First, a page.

When I told my mom that I was only going to have one child, she immediately exclaimed that my daughter was going to be lonely. She then began quizzing my then 1-month old daughter about whether she wanted a sibling.

It’s not always easy for one-child families. In a world full of messages of the ‘only lonely,’ we can be made to feel that we are somehow doing something wrong by making the decision to have an only child. If it is a decision at all. For many of us, our life-circumstances made the choice for us. We had health issues, or a traumatic birth, or just couldn’t afford to bring another child into the world.

Having one child has always felt pretty much right to me. As a writer, I’d questioned whether I should have children in the first place. Would I find the time to write with multiple children to look after? A lot of my favorite writers solved that problem by having only one: Margaret Atwood, Siri Hustvedt, and Joan Didion, to name a few. They were my inspiration that writing and parenting could be combined.

My husband and I were really happy with one child. Yet we live in a world where having at least two children is often considered the norm. Contrary messages are always ready to leap up and make me wobble.

In Facebook parenting groups from time to time, there’ll be a parent of one child who wants to check in and see what people think of her decision. She’ll want to hear from people who didn’t have siblings. Were they lonely? Although there are plenty of only children out there who weren’t lonely, there are always a few who were terribly lonely. They see the lack of siblings as the problem and chose to have multiple children as a result.

These kinds of comments used to send me into a tailspin, until I realized one simple thing: that what we think is the problem isn’t always the problem. When I was a child I can remember having frequent periods of loneliness. I had a sister, but I can imagine if I was an only child I might have thought that all my problems would have been solved if only I had a sibling. Adults with siblings know that having a sibling doesn’t inoculate you against moments of loneliness, or that strong desire to have a friend come over to play.

I found reassurance in my decision by reading “One and Only: The Freedom Of Having an Only Child, and the Joy of Being One” by Lauren Sandler. Sandler, an only child herself, describes how her mom was a strong believer in the idea that a happy mother equals a happy child. Sandler’s mother decided to have only one child so she could continue with her work and live a life of independence in her urban apartment. Sandler chose to do the same; to live a life where she would have time to read, write, travel and still have moments of solitude.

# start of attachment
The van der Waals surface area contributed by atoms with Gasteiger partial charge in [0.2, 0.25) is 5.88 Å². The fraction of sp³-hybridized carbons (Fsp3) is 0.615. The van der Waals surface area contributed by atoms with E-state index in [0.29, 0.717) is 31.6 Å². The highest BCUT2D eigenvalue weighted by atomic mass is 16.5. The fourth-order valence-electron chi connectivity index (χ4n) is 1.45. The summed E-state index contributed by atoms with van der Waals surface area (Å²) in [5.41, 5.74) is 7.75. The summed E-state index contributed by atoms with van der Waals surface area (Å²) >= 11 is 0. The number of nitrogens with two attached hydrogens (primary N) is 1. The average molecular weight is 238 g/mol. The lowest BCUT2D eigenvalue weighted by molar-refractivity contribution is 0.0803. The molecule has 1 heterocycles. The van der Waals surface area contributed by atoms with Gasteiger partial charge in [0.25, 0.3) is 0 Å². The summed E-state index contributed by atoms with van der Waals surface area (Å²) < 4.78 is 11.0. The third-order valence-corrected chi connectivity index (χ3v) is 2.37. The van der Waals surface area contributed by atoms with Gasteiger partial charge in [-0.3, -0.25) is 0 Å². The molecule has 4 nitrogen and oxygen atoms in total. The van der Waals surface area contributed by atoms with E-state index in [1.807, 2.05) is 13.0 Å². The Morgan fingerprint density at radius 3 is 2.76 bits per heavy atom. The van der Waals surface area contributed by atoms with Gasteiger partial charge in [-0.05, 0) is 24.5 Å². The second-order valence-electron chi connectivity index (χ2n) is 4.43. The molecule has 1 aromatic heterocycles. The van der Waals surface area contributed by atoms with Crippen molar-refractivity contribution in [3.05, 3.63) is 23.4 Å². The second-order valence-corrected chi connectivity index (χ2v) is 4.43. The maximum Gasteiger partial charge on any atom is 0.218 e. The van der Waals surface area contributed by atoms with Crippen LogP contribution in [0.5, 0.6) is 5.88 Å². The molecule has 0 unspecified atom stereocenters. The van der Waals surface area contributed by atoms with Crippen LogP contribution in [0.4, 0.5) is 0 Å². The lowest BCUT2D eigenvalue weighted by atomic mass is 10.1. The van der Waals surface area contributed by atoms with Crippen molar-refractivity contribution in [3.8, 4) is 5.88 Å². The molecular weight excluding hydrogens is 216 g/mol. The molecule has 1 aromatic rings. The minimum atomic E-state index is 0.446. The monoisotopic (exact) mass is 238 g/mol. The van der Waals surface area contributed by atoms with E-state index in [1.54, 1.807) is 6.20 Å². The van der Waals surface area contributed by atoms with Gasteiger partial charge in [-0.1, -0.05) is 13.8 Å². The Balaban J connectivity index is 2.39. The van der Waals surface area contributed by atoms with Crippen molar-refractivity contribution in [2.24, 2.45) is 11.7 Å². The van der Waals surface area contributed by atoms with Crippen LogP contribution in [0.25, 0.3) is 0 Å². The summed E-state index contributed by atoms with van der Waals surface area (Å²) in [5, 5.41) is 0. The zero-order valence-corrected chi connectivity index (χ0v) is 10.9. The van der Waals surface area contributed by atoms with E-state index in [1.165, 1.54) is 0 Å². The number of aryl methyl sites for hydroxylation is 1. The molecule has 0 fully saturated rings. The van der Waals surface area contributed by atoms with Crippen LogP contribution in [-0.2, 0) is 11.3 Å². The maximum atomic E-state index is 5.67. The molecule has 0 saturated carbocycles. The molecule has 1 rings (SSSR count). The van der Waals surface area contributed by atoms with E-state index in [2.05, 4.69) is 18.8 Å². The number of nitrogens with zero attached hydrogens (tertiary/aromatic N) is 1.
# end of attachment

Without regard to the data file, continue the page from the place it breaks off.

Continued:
Parents are often described as ‘selfish’ for having an only child. With research supporting the idea that a happy parent equals a happy child, there is nothing selfish about making a choice that’s in our interests. Sandler draws attention to the fact that for many parents, the main reason to have another child is so the first one can have a sibling. She questions if this ‘selfless’ tactic is really a good one.

Research shows that there are many benefits to being an only child. Only children have been found to have a higher sense of aspiration and motivation, and a stronger sense of self-esteem than children with siblings. They also have a higher than average IQ

No doubt there are different benefits to having a family with multiple children. Each family size has it’s pro’s and cons, and we shouldn’t get caught up in believing that one choice is better than the other. Each family has its own needs, and own path.   

Recently I joined a Facebook group for parents of only children. Parents don’t just post about the difficult bits, the endless comments about when baby number two is coming along, or how judged they feel by others. They also post about the positives. They share their family photos from a vacation they just wouldn’t have been able to afford if they had more than one child. They share about lunch dates that are unspoiled by sibling squabbles. They share about exercising with their one child in a stroller. They generally just share about the freedom and joy that comes from having one child.

This group has become my sanctuary, a place where I can let go of all those negative messages about only children, and see our one-child status, as something much more joyful. There’s no doubt that every family size and dynamic comes with positive and negatives, but there’s nothing inherently negative about being a one-child family. It is a different kind of life, but no less full of fun and adventure.